What they won't tell you: You've got to go out-of-state to recruit most of your guys, and the old raiding spots of Alabama, North Carolina, Georgia and Florida are now controlled by guys named Saban, Davis, Richt and Meyer.

Washington Washington (33). Come skip stones on Puget Sound. Park your sailboat outside the stadium. Watch 72,500 fans fill the stands -- the best fan base on the West Coast, except when USC is trendy-wendy. Outside of the Trojans, who in this league is there to be afraid of on an annual basis? And if you don't think living in Seattle is better than Clemson, Knoxville, Manhattan, Kan., or Syracuse, you haven't been paying attention.

What they won't tell you: If you haven't seen us churn through three coaches in 10 years, you haven't been paying attention. They still expect to win a national title here every four years, with or without talent.

Syracuse (34). What's the easiest path to a BCS bid? Through a Big East that no longer includes Bobby Petrino or Rich Rodriguez in the coaching ranks. Syracuse has won big before and can win big again with the right guy getting the right recruits from back East and down South. And if you win, say, two Big East games a year, you'll look better than the last guy. Talk about walking in while expectations are down.

What they won't tell you: The Carrier Dome doesn't dazzle recruits anymore. Neither do the six-foot snow drifts.

Kansas State Kansas State (35). The Big 12 North is about as scary as an episode of "Barney." You don't need a defense to succeed. We've been known to condone scheduling nothing but chumps out of conference. And if you want to recruit nothing but jucos, we're cool with that, too.

What they won't tell you: We trap-doored the last guy after 2½ seasons. And the talent pool around Manhattan is shallower than Paris Hilton.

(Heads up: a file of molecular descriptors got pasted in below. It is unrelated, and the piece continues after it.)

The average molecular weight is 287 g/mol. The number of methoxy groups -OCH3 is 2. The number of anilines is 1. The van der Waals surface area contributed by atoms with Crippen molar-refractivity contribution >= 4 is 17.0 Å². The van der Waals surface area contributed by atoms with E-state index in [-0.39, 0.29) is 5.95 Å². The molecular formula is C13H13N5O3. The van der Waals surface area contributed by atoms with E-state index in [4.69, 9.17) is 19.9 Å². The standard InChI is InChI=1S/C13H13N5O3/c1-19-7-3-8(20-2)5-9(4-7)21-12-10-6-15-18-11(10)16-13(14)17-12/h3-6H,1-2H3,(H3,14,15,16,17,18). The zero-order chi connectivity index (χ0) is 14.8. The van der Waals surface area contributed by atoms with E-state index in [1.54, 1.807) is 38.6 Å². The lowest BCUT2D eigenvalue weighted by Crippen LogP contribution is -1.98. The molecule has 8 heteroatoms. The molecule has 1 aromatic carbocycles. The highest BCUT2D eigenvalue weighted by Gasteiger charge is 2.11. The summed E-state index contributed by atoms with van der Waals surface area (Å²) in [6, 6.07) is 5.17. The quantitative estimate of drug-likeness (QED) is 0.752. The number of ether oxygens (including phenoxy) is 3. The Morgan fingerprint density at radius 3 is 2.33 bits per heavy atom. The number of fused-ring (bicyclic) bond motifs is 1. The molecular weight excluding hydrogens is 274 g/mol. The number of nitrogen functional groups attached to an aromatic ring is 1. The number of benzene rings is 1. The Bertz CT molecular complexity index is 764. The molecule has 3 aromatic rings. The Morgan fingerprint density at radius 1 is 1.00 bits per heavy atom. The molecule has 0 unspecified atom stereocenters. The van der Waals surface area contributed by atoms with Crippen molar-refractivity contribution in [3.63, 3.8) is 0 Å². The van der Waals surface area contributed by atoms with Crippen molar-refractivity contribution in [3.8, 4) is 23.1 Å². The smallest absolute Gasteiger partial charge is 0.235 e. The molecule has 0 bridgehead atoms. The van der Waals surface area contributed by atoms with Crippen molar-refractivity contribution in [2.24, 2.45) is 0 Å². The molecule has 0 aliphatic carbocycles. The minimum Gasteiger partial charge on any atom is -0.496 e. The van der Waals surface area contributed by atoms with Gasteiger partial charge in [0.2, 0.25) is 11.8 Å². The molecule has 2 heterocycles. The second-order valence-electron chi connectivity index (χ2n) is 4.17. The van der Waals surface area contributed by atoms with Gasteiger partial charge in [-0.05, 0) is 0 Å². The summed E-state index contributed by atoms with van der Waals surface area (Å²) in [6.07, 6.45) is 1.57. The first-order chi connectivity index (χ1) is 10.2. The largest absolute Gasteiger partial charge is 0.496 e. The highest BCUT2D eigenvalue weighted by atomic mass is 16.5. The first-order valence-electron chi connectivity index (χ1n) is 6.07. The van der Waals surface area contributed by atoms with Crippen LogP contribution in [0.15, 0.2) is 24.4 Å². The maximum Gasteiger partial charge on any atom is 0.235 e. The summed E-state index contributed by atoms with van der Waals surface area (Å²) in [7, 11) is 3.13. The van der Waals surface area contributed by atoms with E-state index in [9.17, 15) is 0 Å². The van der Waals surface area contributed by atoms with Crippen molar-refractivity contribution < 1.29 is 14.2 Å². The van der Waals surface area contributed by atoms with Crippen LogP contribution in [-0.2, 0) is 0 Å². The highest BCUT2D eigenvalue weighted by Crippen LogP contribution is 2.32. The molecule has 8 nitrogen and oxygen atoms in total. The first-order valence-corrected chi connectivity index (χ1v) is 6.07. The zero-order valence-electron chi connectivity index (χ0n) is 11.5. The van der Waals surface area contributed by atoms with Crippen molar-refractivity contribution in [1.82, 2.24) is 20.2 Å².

New Mexico (36). We've established a history of being competitive in the Mountain West. We'll let you recruit the juco ranks. We let the last guy stay 11 years despite a sub-.500 record, and we're sorry to see him go.

What they won't tell you: Former player, assistant coach and head coach Rocky Long walked away a year after going 9-4, and during the same season in which he won a league game 70-7. Makes The Dash wonder …

Putting Out An APB For …

… Former Florida State kicker Scott Bentley (37), who delivered Bobby Bowden's first national title with a field goal to beat Nebraska in the Orange Bowl. Bentley was recruited to end the Seminoles' astounding run of non-clutch kickers, then failed to live up to the Sports Illustrated cover hype -- but he did make the biggest field goal in FSU history in January 1994 to win that championship. Anyone with information on Bentley's whereabouts, please apprise The Dash.

Meanwhile, The Dash is pleased to report that last week's APB subject and kicker of the same era, Boston College's David Gordon (38), is alive and well and living in close proximity to Dash spy and ESPN A-lister John Anderson (39) in Connecticut. Gordon kicked the field goal that beat Notre Dame in '93, thus giving Bentley the chance to kick the field goal that won the title for Florida State several weeks later.

Point After

The Dash was happily homebound this past weekend and experienced no college-town cuisine. Check back next week after a visit to Norman (40) for this Texas Tech-Oklahoma game that people are excited about, for some reason.

Pat Forde is a senior writer for ESPN.com. He can be reached at ESPN4D@aol.com.